Ferocious Water Bug

(Abedus herberti)

Habitat and Distribution: Found near aquatic vegetation in ponds and slow-moving streams throughout Mexico and the Southwestern United States.

Size: 1-2 inches long

Wild Diet: Aquatic insects, tadpoles, snails, small fish, and small amphibians

Predators: Fish and wading birds such as egrets

Reproduction: A female uses mucus to glue over 100 eggs to the wings of a male, who carries and protects them until they are ready to hatch. He pumps water over the eggs to supply them with oxygen and occasionally raises them out of the water to prevent mold growth. Newly hatched nymphs will eat just about anything, and must find suitable surfaces to hang on to for molting. Some nymphs will be eaten by adults.

Behavior: Ferocious water bugs are ambush predators that lurk on stream bottoms and pond bottoms. Wide, flat bodies help them swim underwater. To breathe, they occasionally swim to the surface and collect air through a long breathing tube called a respiratory siphon. Some of the air is stored in a bubble under the wing, where it can be absorbed into the body through a breathing hole called a spiracle.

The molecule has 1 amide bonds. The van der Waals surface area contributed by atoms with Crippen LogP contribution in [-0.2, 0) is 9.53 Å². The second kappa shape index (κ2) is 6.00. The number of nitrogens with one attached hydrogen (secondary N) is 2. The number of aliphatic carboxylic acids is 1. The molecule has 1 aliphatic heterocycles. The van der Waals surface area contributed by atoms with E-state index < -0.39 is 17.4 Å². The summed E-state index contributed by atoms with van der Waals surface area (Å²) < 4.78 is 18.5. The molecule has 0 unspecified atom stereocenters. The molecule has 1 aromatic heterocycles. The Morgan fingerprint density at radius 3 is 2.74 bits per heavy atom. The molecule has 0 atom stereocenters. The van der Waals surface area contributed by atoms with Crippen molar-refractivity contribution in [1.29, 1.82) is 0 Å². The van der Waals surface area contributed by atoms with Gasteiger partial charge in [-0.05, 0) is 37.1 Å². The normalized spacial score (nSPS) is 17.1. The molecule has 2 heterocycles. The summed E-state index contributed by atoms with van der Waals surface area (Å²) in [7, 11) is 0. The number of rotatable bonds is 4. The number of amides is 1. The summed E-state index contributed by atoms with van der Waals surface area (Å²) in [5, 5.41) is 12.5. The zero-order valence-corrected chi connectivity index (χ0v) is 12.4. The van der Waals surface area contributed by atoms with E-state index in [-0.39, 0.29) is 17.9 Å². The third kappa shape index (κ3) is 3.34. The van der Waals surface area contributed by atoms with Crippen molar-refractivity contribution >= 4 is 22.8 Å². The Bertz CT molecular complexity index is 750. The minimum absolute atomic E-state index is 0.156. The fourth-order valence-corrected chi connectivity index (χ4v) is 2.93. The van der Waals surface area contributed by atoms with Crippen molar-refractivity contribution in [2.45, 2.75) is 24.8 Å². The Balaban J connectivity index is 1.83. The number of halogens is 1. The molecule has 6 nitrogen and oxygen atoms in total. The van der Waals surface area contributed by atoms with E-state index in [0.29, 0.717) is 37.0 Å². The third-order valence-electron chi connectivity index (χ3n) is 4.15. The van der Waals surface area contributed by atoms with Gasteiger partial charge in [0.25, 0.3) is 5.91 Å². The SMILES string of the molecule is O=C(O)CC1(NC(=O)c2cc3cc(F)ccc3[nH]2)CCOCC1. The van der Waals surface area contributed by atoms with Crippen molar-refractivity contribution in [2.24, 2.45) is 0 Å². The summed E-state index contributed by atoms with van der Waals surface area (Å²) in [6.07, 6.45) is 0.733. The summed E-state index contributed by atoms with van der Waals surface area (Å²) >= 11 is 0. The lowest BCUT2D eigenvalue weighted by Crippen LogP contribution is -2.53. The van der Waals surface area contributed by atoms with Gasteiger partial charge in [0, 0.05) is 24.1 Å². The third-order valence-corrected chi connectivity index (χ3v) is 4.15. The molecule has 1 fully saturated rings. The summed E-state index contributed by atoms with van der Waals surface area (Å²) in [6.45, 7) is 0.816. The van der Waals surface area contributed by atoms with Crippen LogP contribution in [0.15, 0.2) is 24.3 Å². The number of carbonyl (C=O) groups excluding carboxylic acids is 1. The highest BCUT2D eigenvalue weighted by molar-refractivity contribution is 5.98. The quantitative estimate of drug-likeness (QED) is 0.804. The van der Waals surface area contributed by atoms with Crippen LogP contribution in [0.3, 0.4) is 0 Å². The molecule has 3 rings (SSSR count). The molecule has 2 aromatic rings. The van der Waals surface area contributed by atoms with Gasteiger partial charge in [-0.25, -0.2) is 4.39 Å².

Conservation

IUCN Status: Not Evaluated

Ferocious water bugs are common and face no major threats.

Did you know?

  • After grabbing prey with their claws, they use piercing mouthparts to inject strong digestive enzymes into their prey and then drink the pre-digested bits.
  • Their coloration allows them to blend in with leaf litter. This adaptation helps them ambush prey and avoid predation.
  • They are also called “toe biters” because they are known to bite the toes of swimmers.